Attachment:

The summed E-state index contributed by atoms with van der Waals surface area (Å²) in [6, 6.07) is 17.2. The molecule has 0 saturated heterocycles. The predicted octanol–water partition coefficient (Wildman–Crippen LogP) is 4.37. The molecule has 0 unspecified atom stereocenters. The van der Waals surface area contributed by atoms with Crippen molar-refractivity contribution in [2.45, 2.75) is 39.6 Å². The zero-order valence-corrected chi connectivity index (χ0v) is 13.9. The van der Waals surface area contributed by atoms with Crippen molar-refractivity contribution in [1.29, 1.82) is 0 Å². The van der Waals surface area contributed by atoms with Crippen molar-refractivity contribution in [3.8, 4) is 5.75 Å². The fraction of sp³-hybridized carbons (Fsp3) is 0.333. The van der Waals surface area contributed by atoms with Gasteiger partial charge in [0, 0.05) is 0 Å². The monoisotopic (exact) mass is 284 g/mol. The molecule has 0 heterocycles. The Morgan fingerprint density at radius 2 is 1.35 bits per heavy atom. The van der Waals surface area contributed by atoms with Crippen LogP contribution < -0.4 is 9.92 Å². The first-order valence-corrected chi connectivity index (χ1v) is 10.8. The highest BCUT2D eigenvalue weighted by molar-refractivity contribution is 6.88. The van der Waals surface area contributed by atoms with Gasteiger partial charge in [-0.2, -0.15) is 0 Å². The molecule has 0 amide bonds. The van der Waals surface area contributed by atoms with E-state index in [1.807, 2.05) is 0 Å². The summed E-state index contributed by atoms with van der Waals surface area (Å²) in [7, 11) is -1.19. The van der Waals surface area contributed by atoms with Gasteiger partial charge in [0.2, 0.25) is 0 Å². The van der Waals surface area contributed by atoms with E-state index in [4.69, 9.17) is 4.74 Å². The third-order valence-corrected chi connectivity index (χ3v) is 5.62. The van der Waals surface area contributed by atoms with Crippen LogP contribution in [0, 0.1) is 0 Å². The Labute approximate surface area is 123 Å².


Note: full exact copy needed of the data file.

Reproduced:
The summed E-state index contributed by atoms with van der Waals surface area (Å²) in [6, 6.07) is 17.2. The molecule has 0 saturated heterocycles. The predicted octanol–water partition coefficient (Wildman–Crippen LogP) is 4.37. The molecule has 0 unspecified atom stereocenters. The van der Waals surface area contributed by atoms with Crippen molar-refractivity contribution in [2.45, 2.75) is 39.6 Å². The zero-order valence-corrected chi connectivity index (χ0v) is 13.9. The van der Waals surface area contributed by atoms with Crippen molar-refractivity contribution in [1.29, 1.82) is 0 Å². The van der Waals surface area contributed by atoms with Crippen molar-refractivity contribution in [3.8, 4) is 5.75 Å². The fraction of sp³-hybridized carbons (Fsp3) is 0.333. The van der Waals surface area contributed by atoms with Gasteiger partial charge in [0, 0.05) is 0 Å². The monoisotopic (exact) mass is 284 g/mol. The molecule has 0 heterocycles. The Morgan fingerprint density at radius 2 is 1.35 bits per heavy atom. The van der Waals surface area contributed by atoms with Crippen LogP contribution < -0.4 is 9.92 Å². The first-order valence-corrected chi connectivity index (χ1v) is 10.8. The highest BCUT2D eigenvalue weighted by molar-refractivity contribution is 6.88. The van der Waals surface area contributed by atoms with Gasteiger partial charge in [-0.2, -0.15) is 0 Å². The molecule has 0 amide bonds. The van der Waals surface area contributed by atoms with E-state index in [1.807, 2.05) is 0 Å². The summed E-state index contributed by atoms with van der Waals surface area (Å²) in [7, 11) is -1.19. The van der Waals surface area contributed by atoms with Gasteiger partial charge in [0.2, 0.25) is 0 Å². The van der Waals surface area contributed by atoms with E-state index in [4.69, 9.17) is 4.74 Å². The third-order valence-corrected chi connectivity index (χ3v) is 5.62. The van der Waals surface area contributed by atoms with Crippen LogP contribution in [0, 0.1) is 0 Å². The Labute approximate surface area is 123 Å².